Nisarga Patel

Product Management, Software Development, Entrepreneurship, IoT, Crypto

Creating a Barebones Golang Project with Vendoring Via a Custom Setup Script

Often times one may want to create a barebones Go project with dependency vendoring. I recently created a simple script which allows one to quickly scaffold a Go project that uses the vendoring tool govendor.

Prerequisites

In order to use the script you must have already installed Go, if you’re on Mac and have Homebrew. You can easily install Go via brew install go. For install directions for other platforms check out the official Go docs. This tutorial is written from the perspective of Mac or Linux.

The barebones project setup script

The project setup script scaffolds out project folders and prompts you to add common dependencies and also has support for adding your own custom dependencies.

You can take a look at the code for the setup shell script here.

How to use it

After you have installed Go, the first step is to get the code for the script via git clone:

git clone https://github.com/WLMS/project-starter-scripts.git

Elsewhere create a new directory for your project

mkdir projectname

Copy over the starter script from the cloned directory into your project directory

cp project-starter-scripts/setup-go-project.sh projectname/

Change directories to the project directory

cd projectname/

Run the script

./setup-go-project.sh

Upon running the script you will be prompted for the name of your username or organization, and the name of your project.

Here is an example:

Welcome to the Golang project starter
Enter the GitHub organization or username: YOURUSERNAME
Enter the name of your project repo: YOURPROJECTNAME
Setting up directories...
Brought in govender and installed dependencies via ...
Common dependencies...
Do you want gin-gonic? (y/n):

Next you will be prompted if you’d like certain common dependencies in your project

Do you want gin-gonic? (y/n): n
Do you want mgo (mongo driver)? (y/n): n
Do you want pq (postgres driver)? (y/n): n
Do you want mysql (mysql driver)? (y/n): n
Do you want gocql (apache cassandra driver)? (y/n): n
Do you want go-redis (redis driver)? (y/n): n
Do you want gin-jwt? (y/n): n
Do you want jwt-go? (y/n): n
Do you want protoc-gen-go (protocol buffers for gRPC)? (y/n): y
Do you want any custom dependencies? (y/n): y
Whats the url for your custom dep: github.com/uber-go/zap
Do you want any custom dependencies? (y/n): n
Run source setenv.sh to set your GOPATH and GOBIN.

At the end you’ll be prompted for any custom dependencies which you can specify. It will keep on prompting you for custom dependencies until you type n.

At this point your barebones Go project should be all setup for development. In order for your files to notice the dependencies you have to specify the GOPATH and GOBIN environment variables. The setup script creates a setenv.sh file which does this for you if you run source setenv.sh, you can also optionally create an alias in your bash configuration that sets those path variables.

You can look at the value of your GOPATH and GOBIN variables by running:

echo $GOBIN && echo $GOPATH
Creating a Go file and testing out a dependency

After ensuring that your GOPATH and GOBIN variables are set to your root project directory you can now test out a dependency by creating a Go file.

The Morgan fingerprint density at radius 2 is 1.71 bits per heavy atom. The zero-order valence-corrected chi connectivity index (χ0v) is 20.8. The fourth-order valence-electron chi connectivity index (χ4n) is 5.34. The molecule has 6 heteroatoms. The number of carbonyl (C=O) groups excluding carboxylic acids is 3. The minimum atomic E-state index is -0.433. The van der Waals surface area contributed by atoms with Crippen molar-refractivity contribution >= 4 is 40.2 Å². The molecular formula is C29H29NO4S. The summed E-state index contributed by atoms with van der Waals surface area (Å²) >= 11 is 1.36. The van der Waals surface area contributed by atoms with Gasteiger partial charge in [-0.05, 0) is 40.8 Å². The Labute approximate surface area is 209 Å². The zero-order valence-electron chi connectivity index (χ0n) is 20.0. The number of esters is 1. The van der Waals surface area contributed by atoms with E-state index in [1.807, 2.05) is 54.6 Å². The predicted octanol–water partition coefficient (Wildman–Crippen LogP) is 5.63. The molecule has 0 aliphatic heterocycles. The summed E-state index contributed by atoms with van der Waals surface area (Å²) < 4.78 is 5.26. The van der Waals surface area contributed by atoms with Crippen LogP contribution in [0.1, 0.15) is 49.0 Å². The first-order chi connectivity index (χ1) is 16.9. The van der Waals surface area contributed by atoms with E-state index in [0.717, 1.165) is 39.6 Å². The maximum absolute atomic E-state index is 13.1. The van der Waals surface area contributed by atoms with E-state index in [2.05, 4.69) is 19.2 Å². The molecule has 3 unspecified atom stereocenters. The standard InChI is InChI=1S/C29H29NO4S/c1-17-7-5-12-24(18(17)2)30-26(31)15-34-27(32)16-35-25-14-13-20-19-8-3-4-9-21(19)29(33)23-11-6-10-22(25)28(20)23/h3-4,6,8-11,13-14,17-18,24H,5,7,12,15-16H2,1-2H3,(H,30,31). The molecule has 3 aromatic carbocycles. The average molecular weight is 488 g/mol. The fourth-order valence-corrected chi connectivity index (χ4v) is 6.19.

In your project directory

cd src/github.com/YOURUSERNAME/YOURPROJECTNAME

And create a file called main.go. Here is a sample Go file that uses the custom zap logger dependency added:

package main

import (
	"go.uber.org/zap"
	"time"
)

func main() {
	logger, _ := zap.NewProduction()
	defer logger.Sync()
	logger.Info("Testing the logger",
		zap.String("Some String", "An important string"),
		zap.Int("Some Integer", 5),
		zap.Duration("Some Duration", time.Second),
	)
}

As long as your GOPATH and GOBIN variables are set correctly to the project root running go run main.go should give you the following output:

> go run main.go
{"level":"info","ts":1528577748.722416,"caller":"YOURPROJECTNAME/main.go:11","msg":"Testing the logger","Some String":"An important string","Some Integer":5,"Some Duration":1}
Setting GOPATH and GOBIN via a bash alias

Here’s the alias for quickly setting the GOPATH and GOBIN environment variable if you choose not to use the source setenv.sh method:

alias gp='GOPATH=`pwd`; export GOPATH; GOBIN=$GOPATH/bin; export GOBIN'

Usually you can add the alias in the ~/.bashrc or ~/.bash_profile file, you can find out what the bash configuration file is for your particular OS.

Expansions

I often create a Makefile as well for larger projects which has support for cross platform compilation:

all_linux: 
	GOOS=linux GOARCH=amd64 go build -o bin/programname-linux-amd64 src/github.com/YOURUSERNAME/YOURPROJECTNAME/*.go
all_mac_os: 
	cp config.json bin/config.json
	GOOS=darwin GOARCH=amd64 go build -o bin/programname-mac-os-amd64 src/github.com/YOURUSERNAME/YOURPROJECTNAME/*.go 
all_arm: 
	cp config.json bin/config.json
	GOOS=linux GOARCH=arm go build -o bin/programname-linux-arm src/github.com/YOURUSERNAME/YOURPROJECTNAME/*.go 
clean:
	rm -r bin/*

Using this Makefile it becomes easy to compile for different platforms by doing:

make all_linux
or
make all_mac_os
or 
make all_arm

I would also have a Makefile command for running tests as well.

Conclusion

I hope you enjoyed this post on setting up a barebones Go project with vendoring via a setup script. If you have any suggestions, edits, or comments feel free to comment down below.

Thanks!

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